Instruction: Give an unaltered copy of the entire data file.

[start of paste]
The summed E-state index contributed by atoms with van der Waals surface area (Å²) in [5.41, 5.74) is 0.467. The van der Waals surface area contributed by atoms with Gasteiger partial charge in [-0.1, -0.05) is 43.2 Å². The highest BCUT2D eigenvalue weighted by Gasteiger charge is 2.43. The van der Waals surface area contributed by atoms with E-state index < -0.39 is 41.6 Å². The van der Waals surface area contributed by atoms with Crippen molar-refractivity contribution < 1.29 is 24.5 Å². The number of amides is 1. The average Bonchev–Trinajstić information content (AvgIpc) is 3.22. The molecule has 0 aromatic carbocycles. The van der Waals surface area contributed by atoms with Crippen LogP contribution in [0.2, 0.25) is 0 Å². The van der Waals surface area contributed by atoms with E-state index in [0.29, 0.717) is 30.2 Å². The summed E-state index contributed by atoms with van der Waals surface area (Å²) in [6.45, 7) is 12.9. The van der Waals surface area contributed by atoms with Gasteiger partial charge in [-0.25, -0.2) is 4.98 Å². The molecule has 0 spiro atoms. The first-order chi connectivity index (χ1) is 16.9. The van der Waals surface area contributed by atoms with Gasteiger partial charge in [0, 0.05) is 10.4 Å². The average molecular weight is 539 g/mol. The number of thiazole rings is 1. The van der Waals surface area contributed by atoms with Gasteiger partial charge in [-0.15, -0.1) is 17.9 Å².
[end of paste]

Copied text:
The summed E-state index contributed by atoms with van der Waals surface area (Å²) in [5.41, 5.74) is 0.467. The van der Waals surface area contributed by atoms with Gasteiger partial charge in [-0.1, -0.05) is 43.2 Å². The highest BCUT2D eigenvalue weighted by Gasteiger charge is 2.43. The van der Waals surface area contributed by atoms with E-state index < -0.39 is 41.6 Å². The van der Waals surface area contributed by atoms with Crippen molar-refractivity contribution < 1.29 is 24.5 Å². The number of amides is 1. The average Bonchev–Trinajstić information content (AvgIpc) is 3.22. The molecule has 0 aromatic carbocycles. The van der Waals surface area contributed by atoms with Crippen LogP contribution in [0.2, 0.25) is 0 Å². The van der Waals surface area contributed by atoms with E-state index in [0.29, 0.717) is 30.2 Å². The summed E-state index contributed by atoms with van der Waals surface area (Å²) in [6.45, 7) is 12.9. The van der Waals surface area contributed by atoms with Gasteiger partial charge in [-0.25, -0.2) is 4.98 Å². The molecule has 0 spiro atoms. The first-order chi connectivity index (χ1) is 16.9. The van der Waals surface area contributed by atoms with Gasteiger partial charge in [0, 0.05) is 10.4 Å². The average molecular weight is 539 g/mol. The number of thiazole rings is 1. The van der Waals surface area contributed by atoms with Gasteiger partial charge in [-0.15, -0.1) is 17.9 Å².